Last night while watching ESPN’s pre-game show before the Miami Heat and Brooklyn Nets game Doug Collins shared some great wisdom on gutting and rebuilding an NBA team.
“I’ve been in this for 40 years or whatever, and general managers always fall in love with the NBA Draft,” Collins vented after Bill Simmons got him worked up over the 2014 NBA Draft looking like fool’s gold. “Coaches try to win games and for general managers it’s a nice five year deal that allows them to fall in love with the draft and build. It’s easy to tear something down, but then you’ve got to try and rebuild it.”
Collins is right that it’s easy to tear something down but it’s a lot harder to build something the right way.
Fans of the Toronto Raptors just need to look at Bryan Colangelo as proof of this. When he arrived in Toronto he was quickly hailed as the god of basketball in Canada because he was able to take a floundering team and get them to the playoffs his first full season with Colangelo running the franchise.
During his first year at the helm of the Raptors, Colangelo was named Executive of the Year, Sam Mitchell was named Coach of the Year and Toronto was the Atlantic Division.
Turns out it was all fool’s gold and not a sustainable way to build a team.
Ujiri has quickly won over fans in Toronto because he traded away Andrea Bargnani and Rudy Gay while getting sold returns for bad parts.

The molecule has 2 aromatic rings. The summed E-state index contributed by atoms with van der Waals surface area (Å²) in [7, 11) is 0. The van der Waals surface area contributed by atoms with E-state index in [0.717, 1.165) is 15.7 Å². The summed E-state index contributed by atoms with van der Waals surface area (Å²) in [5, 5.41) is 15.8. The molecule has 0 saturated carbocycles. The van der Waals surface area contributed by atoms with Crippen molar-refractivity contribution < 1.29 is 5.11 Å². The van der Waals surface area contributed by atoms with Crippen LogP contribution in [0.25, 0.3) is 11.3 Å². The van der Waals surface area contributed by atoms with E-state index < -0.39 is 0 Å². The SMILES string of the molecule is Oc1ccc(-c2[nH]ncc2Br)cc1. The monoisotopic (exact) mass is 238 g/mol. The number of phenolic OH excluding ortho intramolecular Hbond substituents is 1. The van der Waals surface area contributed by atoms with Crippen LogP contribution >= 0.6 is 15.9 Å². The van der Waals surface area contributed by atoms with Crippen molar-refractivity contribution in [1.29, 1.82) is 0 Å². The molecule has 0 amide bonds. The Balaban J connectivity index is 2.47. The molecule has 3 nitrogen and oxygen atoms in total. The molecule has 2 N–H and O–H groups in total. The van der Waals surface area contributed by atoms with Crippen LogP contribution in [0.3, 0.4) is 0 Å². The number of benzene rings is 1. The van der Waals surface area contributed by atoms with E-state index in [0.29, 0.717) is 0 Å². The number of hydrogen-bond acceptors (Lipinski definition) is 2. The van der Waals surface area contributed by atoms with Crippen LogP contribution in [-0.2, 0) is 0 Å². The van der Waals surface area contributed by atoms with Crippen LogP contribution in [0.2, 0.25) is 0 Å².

On top of that, Toronto now sits atop of the Atlantic Division and is looking at home court in the first round of the playoffs.
Is this a case of history repeating itself? According to Collins, it is. Ujiri now finds himself in a tough spot as he has to decide if he’s going to stay the course this season with the current group of players or continue to rip things apart by trading DeMar DeRozan, Kyle Lowry and whoever else has interest from other NBA teams.
While Ujiri has been able to work his magic so far in gutting Toronto of bad contracts, where he will earn his pay is based on if he is successfully able to build a roster that has sustainable growth.
If the remains of his work in Denver is any example, his abilities to turn over a roster and have sustainable success is now up for debate.
Granted, George Karl is no longer in the picture and Ujiri is now running a team in another country, but the team he earned praise for just last season now looks in complete disarray.
It just goes to show Collins is right about how easy it easy to rip apart a franchise but how equally hard it is to properly build a franchise.